Syrian-opposition-split


title: 'Syrian opposition split' published: true publish_date: '31-08-2016 14:56' taxonomy: category:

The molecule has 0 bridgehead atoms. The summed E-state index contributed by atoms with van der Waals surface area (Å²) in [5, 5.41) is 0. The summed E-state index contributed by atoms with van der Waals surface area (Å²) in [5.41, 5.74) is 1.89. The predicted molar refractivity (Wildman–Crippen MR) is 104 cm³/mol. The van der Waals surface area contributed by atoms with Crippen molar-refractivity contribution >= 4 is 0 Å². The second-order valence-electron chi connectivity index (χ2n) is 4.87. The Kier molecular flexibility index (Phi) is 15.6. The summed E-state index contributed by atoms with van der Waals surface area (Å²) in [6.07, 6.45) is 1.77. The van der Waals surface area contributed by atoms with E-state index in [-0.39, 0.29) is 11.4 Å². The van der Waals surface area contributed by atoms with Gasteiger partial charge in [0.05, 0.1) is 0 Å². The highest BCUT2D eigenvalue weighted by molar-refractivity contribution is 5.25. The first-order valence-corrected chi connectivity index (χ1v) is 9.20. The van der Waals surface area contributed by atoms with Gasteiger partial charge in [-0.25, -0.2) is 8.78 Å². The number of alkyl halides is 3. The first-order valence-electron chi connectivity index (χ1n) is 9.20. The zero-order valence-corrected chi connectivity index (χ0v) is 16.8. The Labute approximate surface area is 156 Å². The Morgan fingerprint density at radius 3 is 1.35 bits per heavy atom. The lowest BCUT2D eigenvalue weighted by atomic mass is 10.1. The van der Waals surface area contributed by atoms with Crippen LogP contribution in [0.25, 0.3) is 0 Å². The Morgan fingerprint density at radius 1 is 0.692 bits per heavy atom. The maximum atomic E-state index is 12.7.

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    In Syria, a considerable split within the opposition has emerged only weeks before peace talks in Geneva. The Revolutionary Movement in Syria issued a sharply worded statement that the country's opposition coalition had failed to represent the Syrian revolution. VoR's Tom Spender reports. Dysfunctional and not fulfilling obligations In a strongly-worded statement, four major rebel groups say the National Coalition for Syrian Revolutionary and Opposition Forces is “dysfunctional” and not fulfilling its obligations. Observers say tensions between the rebels fighting on the ground and the Coalition, which is based abroad, have been building for some time. The Coalition met in Istanbul this week, but was unable to agree on who should represent it at a Syria peace conference organised by Russia and the US and due to be held in Geneva in June. Jonathan Steele is a Middle East commentator for the Guardian newspaper: “The Assad government has said in principle it will attend and send their representatives. “We haven’t yet had a clear statement from the opposition, so it’s very embarrassing for the West – the US and Britain in particular – who have been pushing the idea of a conference. “It’s not quite clear how sincere they are but at least they have been pushing for it, and yet the principal people they are supporting, the rebels, may not turn up. “And this latest thing shows just how unrepresentative these opposition people are.” During the Coalition’s negotiations in Istanbul, members backed by Qatar and the Muslim Brotherhood organisation blocked western-backed attempts to appoint 22 new liberal members. The rebels say the Coalition is exposed to "blatant interference of international and regional parties without respect to the national will." The rebels also say they want 50 per cent of the seats in the Coalition. Jonathan Steele again: “In Istanbul over the last few days the opposition has been trying to work out who would represent them and what they would say, indeed they haven’t yet decided finally whether they will attend the conference. So it’s been very difficult for Western diplomats and I think a lot of this EU arms embargo issue that has been dominating the headlines in the past few days – Britain and France wanting to be able to send arms to the rebels – is a diversion to take away the spotlight from the fact that the opposition is so divided.” Danny Makki is a Syrian political activist in the UK. He says the Coalition is disintegrating. “Opposition groups are fighting internally on a day-to-day basis and taking legitimacy away from each other while the regime is growing in power, regaining territory and essentially calling the shots on the ground. “This has led the Syrian opposition to a crossroads where they either have to unite in one unique and miraculous way which I really don’t think will happen as the fracturing and fragmentations are too deep, or the Syrian government will really establish authority and regain legitimacy from the states which took it away from them.” Coalition still supported But Malik al Abdeh, a Syrian journalist in the UK, believes the Coalition will continue to be recognised and supported by much of the international community: “Countries like the UK, France and the US find it very convenient to deal with the Syrian National Coalition simply because physically they are in places like Istanbul, Cairo and Doha, they speak English and they claim to represent the Syrian people. “And of course they are supportive of by and large the Western agenda to topple Bashar al Assad. “That’s a completely different question to whether they actually represent the revolution on the ground. “The overwhelming evidence is that people on the ground who are carrying out the revolution, whether it’s the Free Syrian Army or activists inside the country, have very little contact with the Coalition and most of the time they don’t actually know what the Coalition is doing.” However, the discord among the opposition is dampening expectations for next month’s Geneva peace conference. Michael Stephens is a research associate with the Royal United Services Institute in Qatar: “From Bashar’s side, why would you enter into the negotiations in good faith anyway, knowing that the Syrian opposition sitting in front of you does not speak for the vast majority of people you are fighting against. “Who are you going to talk to that’s going to be able to deliver a comprehensive agreement across Syria. “If the Americans and the Russians can put enough diplomatic pressure on their respective allies, we may be able to get some framework for discussion moving forward, but I’m not convinced at this point that it can be a success.” Russia and Israel at odds Meanwhile, Russian foreign minister Sergei Lavrov today described a US-backed draft resolution condemning the Syrian government in the UN Human Rights Council as “odious” and said it ran counter to the interests of the peace conference. Israel has continued to attack Russia's decision to deliver its S300 surface-to-air defence system to Syria, saying the missiles would be capable of hitting the main international airport at Tel Aviv. VoR's Brendan Cole spoke to David Horowitz, who is the editor of the Times of Israel. Download

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